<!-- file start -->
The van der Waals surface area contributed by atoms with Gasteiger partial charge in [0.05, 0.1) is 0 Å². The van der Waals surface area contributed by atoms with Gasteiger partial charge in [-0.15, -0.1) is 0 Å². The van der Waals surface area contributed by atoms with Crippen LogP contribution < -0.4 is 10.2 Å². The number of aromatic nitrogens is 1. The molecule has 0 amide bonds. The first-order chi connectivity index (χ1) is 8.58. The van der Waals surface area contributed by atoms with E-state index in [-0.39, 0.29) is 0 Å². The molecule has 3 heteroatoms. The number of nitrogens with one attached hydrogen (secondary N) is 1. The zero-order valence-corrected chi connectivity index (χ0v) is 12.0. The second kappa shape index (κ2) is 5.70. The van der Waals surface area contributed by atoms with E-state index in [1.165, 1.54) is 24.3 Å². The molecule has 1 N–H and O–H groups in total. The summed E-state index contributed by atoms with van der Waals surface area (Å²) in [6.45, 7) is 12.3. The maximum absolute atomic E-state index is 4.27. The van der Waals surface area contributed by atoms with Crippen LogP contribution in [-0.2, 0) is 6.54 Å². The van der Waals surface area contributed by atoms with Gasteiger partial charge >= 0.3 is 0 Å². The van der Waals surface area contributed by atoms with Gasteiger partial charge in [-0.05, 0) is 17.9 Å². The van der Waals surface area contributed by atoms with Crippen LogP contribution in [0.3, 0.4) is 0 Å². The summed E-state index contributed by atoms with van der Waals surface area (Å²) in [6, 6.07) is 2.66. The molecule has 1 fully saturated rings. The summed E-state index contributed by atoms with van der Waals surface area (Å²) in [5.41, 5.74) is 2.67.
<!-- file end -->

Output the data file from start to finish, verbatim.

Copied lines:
The van der Waals surface area contributed by atoms with Gasteiger partial charge in [0.05, 0.1) is 0 Å². The van der Waals surface area contributed by atoms with Gasteiger partial charge in [-0.15, -0.1) is 0 Å². The van der Waals surface area contributed by atoms with Crippen LogP contribution < -0.4 is 10.2 Å². The number of aromatic nitrogens is 1. The molecule has 0 amide bonds. The first-order chi connectivity index (χ1) is 8.58. The van der Waals surface area contributed by atoms with E-state index in [-0.39, 0.29) is 0 Å². The molecule has 3 heteroatoms. The number of nitrogens with one attached hydrogen (secondary N) is 1. The zero-order valence-corrected chi connectivity index (χ0v) is 12.0. The second kappa shape index (κ2) is 5.70. The van der Waals surface area contributed by atoms with E-state index in [1.165, 1.54) is 24.3 Å². The molecule has 1 N–H and O–H groups in total. The summed E-state index contributed by atoms with van der Waals surface area (Å²) in [6.45, 7) is 12.3. The maximum absolute atomic E-state index is 4.27. The van der Waals surface area contributed by atoms with Crippen LogP contribution in [-0.2, 0) is 6.54 Å². The van der Waals surface area contributed by atoms with Gasteiger partial charge >= 0.3 is 0 Å². The van der Waals surface area contributed by atoms with Gasteiger partial charge in [-0.05, 0) is 17.9 Å². The van der Waals surface area contributed by atoms with Crippen LogP contribution in [0.3, 0.4) is 0 Å². The summed E-state index contributed by atoms with van der Waals surface area (Å²) in [6, 6.07) is 2.66. The molecule has 1 fully saturated rings. The summed E-state index contributed by atoms with van der Waals surface area (Å²) in [5.41, 5.74) is 2.67.